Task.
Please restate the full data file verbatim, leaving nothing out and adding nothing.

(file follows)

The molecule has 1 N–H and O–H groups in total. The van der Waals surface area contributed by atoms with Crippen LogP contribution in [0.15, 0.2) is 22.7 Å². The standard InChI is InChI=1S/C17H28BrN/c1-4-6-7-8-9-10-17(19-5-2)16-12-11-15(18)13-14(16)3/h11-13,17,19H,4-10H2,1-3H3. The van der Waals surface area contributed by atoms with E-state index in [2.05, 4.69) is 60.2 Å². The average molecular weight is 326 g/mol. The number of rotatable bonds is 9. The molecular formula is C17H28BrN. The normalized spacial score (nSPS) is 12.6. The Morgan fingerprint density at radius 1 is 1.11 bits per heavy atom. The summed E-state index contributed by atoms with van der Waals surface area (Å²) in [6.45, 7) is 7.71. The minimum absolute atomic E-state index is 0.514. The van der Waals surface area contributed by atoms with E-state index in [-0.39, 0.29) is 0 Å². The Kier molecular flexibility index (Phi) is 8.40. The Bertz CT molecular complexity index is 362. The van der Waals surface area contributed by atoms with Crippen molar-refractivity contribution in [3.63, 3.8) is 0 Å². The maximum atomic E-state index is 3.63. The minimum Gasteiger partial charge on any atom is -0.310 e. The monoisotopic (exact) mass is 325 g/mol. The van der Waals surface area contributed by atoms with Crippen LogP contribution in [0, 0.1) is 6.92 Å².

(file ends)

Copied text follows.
The molecule has 1 N–H and O–H groups in total. The van der Waals surface area contributed by atoms with Crippen LogP contribution in [0.15, 0.2) is 22.7 Å². The standard InChI is InChI=1S/C17H28BrN/c1-4-6-7-8-9-10-17(19-5-2)16-12-11-15(18)13-14(16)3/h11-13,17,19H,4-10H2,1-3H3. The van der Waals surface area contributed by atoms with E-state index in [2.05, 4.69) is 60.2 Å². The average molecular weight is 326 g/mol. The number of rotatable bonds is 9. The molecular formula is C17H28BrN. The normalized spacial score (nSPS) is 12.6. The Morgan fingerprint density at radius 1 is 1.11 bits per heavy atom. The summed E-state index contributed by atoms with van der Waals surface area (Å²) in [6.45, 7) is 7.71. The minimum absolute atomic E-state index is 0.514. The van der Waals surface area contributed by atoms with E-state index in [-0.39, 0.29) is 0 Å². The Kier molecular flexibility index (Phi) is 8.40. The Bertz CT molecular complexity index is 362. The van der Waals surface area contributed by atoms with Crippen molar-refractivity contribution in [3.63, 3.8) is 0 Å². The maximum atomic E-state index is 3.63. The minimum Gasteiger partial charge on any atom is -0.310 e. The monoisotopic (exact) mass is 325 g/mol. The van der Waals surface area contributed by atoms with Crippen LogP contribution in [0, 0.1) is 6.92 Å².